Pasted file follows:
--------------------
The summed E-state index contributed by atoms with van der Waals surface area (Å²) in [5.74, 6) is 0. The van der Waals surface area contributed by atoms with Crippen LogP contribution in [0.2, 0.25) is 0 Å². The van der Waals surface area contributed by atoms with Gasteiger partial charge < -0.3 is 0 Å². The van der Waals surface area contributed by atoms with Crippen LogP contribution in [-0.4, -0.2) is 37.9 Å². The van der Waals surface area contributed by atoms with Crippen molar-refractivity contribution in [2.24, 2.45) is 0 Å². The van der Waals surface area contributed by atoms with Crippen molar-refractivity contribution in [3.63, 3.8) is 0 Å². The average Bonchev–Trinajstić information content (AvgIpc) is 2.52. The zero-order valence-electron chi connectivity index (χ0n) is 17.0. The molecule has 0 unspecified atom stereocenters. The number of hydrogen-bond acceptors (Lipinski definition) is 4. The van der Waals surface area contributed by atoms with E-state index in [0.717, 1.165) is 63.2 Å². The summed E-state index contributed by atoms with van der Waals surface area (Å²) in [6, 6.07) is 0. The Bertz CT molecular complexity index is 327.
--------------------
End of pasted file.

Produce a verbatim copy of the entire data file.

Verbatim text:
The summed E-state index contributed by atoms with van der Waals surface area (Å²) in [5.74, 6) is 0. The van der Waals surface area contributed by atoms with Crippen LogP contribution in [0.2, 0.25) is 0 Å². The van der Waals surface area contributed by atoms with Gasteiger partial charge < -0.3 is 0 Å². The van der Waals surface area contributed by atoms with Crippen LogP contribution in [-0.4, -0.2) is 37.9 Å². The van der Waals surface area contributed by atoms with Crippen molar-refractivity contribution in [2.24, 2.45) is 0 Å². The van der Waals surface area contributed by atoms with Crippen molar-refractivity contribution in [3.63, 3.8) is 0 Å². The average Bonchev–Trinajstić information content (AvgIpc) is 2.52. The zero-order valence-electron chi connectivity index (χ0n) is 17.0. The molecule has 0 unspecified atom stereocenters. The number of hydrogen-bond acceptors (Lipinski definition) is 4. The van der Waals surface area contributed by atoms with E-state index in [0.717, 1.165) is 63.2 Å². The summed E-state index contributed by atoms with van der Waals surface area (Å²) in [6, 6.07) is 0. The Bertz CT molecular complexity index is 327.